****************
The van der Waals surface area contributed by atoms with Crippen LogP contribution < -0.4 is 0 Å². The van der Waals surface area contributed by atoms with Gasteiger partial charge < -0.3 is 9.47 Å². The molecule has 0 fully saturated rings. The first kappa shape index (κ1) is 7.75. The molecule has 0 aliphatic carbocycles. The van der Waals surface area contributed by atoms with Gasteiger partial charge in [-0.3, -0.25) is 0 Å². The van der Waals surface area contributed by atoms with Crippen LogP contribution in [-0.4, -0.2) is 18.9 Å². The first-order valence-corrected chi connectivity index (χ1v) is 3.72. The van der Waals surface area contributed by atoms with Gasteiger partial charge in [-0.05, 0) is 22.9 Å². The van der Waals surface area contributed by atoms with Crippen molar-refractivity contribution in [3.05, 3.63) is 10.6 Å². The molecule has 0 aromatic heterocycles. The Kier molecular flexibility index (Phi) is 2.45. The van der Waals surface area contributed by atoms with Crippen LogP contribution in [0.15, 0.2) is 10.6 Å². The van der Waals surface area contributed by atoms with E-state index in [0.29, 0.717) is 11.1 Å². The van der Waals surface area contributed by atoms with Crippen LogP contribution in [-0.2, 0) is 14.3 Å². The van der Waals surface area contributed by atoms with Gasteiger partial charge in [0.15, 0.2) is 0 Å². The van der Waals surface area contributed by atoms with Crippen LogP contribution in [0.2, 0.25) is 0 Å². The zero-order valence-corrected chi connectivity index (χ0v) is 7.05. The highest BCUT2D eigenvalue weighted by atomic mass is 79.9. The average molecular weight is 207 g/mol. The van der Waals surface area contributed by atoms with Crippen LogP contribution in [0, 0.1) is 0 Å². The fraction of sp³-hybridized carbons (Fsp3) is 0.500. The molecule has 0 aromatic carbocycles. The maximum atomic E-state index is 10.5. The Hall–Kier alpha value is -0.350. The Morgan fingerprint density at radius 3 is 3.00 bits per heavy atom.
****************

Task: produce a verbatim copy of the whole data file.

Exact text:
The van der Waals surface area contributed by atoms with Crippen LogP contribution < -0.4 is 0 Å². The van der Waals surface area contributed by atoms with Gasteiger partial charge < -0.3 is 9.47 Å². The molecule has 0 fully saturated rings. The first kappa shape index (κ1) is 7.75. The molecule has 0 aliphatic carbocycles. The van der Waals surface area contributed by atoms with Gasteiger partial charge in [-0.3, -0.25) is 0 Å². The van der Waals surface area contributed by atoms with Crippen LogP contribution in [-0.4, -0.2) is 18.9 Å². The first-order valence-corrected chi connectivity index (χ1v) is 3.72. The van der Waals surface area contributed by atoms with Gasteiger partial charge in [-0.05, 0) is 22.9 Å². The van der Waals surface area contributed by atoms with Crippen molar-refractivity contribution in [3.05, 3.63) is 10.6 Å². The molecule has 0 aromatic heterocycles. The Kier molecular flexibility index (Phi) is 2.45. The van der Waals surface area contributed by atoms with Crippen LogP contribution in [0.15, 0.2) is 10.6 Å². The van der Waals surface area contributed by atoms with E-state index in [0.29, 0.717) is 11.1 Å². The van der Waals surface area contributed by atoms with Crippen LogP contribution in [-0.2, 0) is 14.3 Å². The van der Waals surface area contributed by atoms with Gasteiger partial charge in [0.15, 0.2) is 0 Å². The van der Waals surface area contributed by atoms with Crippen LogP contribution in [0.2, 0.25) is 0 Å². The zero-order valence-corrected chi connectivity index (χ0v) is 7.05. The highest BCUT2D eigenvalue weighted by atomic mass is 79.9. The average molecular weight is 207 g/mol. The van der Waals surface area contributed by atoms with Crippen LogP contribution in [0, 0.1) is 0 Å². The fraction of sp³-hybridized carbons (Fsp3) is 0.500. The molecule has 0 aromatic carbocycles. The maximum atomic E-state index is 10.5. The Hall–Kier alpha value is -0.350. The Morgan fingerprint density at radius 3 is 3.00 bits per heavy atom.